Drug Prevention Programs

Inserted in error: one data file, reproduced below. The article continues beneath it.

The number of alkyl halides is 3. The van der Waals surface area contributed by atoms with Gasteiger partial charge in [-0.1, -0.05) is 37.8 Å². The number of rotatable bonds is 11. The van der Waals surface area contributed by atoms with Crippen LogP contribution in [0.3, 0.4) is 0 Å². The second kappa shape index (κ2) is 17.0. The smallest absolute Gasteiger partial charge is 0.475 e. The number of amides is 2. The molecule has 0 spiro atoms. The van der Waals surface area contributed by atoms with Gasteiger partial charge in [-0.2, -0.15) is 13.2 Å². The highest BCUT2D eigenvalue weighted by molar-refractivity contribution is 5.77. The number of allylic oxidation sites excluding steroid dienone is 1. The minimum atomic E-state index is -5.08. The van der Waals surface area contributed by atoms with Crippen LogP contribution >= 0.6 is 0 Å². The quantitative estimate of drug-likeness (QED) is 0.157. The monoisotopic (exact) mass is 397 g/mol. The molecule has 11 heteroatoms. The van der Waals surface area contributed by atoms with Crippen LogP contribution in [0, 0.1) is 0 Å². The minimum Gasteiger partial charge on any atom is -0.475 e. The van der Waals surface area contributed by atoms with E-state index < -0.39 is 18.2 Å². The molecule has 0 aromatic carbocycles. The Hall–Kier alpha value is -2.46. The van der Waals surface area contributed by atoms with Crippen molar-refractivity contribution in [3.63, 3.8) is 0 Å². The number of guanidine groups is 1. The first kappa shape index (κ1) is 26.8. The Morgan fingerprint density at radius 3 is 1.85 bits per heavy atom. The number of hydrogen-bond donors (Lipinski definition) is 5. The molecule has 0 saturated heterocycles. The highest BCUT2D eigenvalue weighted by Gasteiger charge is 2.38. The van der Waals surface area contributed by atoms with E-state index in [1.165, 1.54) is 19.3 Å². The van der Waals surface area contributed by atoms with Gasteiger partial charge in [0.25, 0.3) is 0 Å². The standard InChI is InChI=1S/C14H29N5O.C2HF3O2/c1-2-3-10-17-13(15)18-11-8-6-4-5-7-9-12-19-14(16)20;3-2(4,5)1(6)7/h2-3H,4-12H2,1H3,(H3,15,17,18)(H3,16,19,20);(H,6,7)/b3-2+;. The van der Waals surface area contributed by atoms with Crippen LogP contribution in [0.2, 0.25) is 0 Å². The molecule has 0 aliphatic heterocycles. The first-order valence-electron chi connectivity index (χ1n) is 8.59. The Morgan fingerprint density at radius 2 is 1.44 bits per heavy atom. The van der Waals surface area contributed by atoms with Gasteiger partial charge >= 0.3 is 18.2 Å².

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Physics has proven that with every action there is an equal and opposite reaction. This is very true with force and momentum but with a drug treatment program the opposite action is not going to be equal to the original. Drug treatment programs are faced with a very uphill battle that society and its members have a deep rooted vested interest in its success. First time to long time drug users face a daily challenge to either abuse drugs or resist the urge to start. To combat the evolving drug problem in America we invest a lot of time and money in drug treatment programs. They must continuously evolve to meet the ever changing needs of society. There are common factors that make these programs more effective or less effective in fighting drug abuse. Drug prevention programs have been assisting people for many years. The earliest social drug treatment program was started by the Woman’s Christian Temperance Union (WCTU) in 1873. A group of Christian women marched to a saloon and protested the patrons drinking alcoholic beverages. The group believed it was wrong and the root of a lot of evil in their town. This group lead to the first local organized chapter of the Woman’s Christian Temperance Union. Through the 1930’s alcohol and tobacco preventive measures included lessons taught during health class on the damaging effects of both. Shortly after the lessons stopped due to the instructors fearing that it was an actual lesson on how and why to use alcohol and tobacco. The instructors were convinced not teaching it was better than teaching about it. Up to the late 1960’s there was not very much media about abusing any type drugs. Nixon cited drug abuse as a “national emergency.” Nikon stated it was “public enemy n... ... middle of paper ... ...2011). Public Enemy Number One: The US Advertising Council's First Drug Abuse Prevention Campaign. Substance Use & Misuse, 46(7), 872-881. doi:10.3109/10826084.2011.570617 Office of the Surgeon General (US); National Center for Injury Prevention and Control (US); National Institute of Mental Health (US); Center for Mental Health Services (US). Youth Violence: A Report of the Surgeon General. Rockville (MD): Office of the Surgeon General (US); 2001. Chapter 5 -- Prevention and Intervention. Available from: http://www.ncbi.nlm.nih.gov/books/NBK44295/ Soole, D. W., Mazerolle, L., & Rombouts, S. (2008). School-Based Drug Prevention Programs: A Review of What Works. Australian & New Zealand Journal Of Criminology (Australian Academic Press), 41(2), 259-286. doi:10.1375/acri.41.2.259 Tobler, N. S. (2000). Lessons learned. The Journal of Primary Prevention, 20(4), 261–274.

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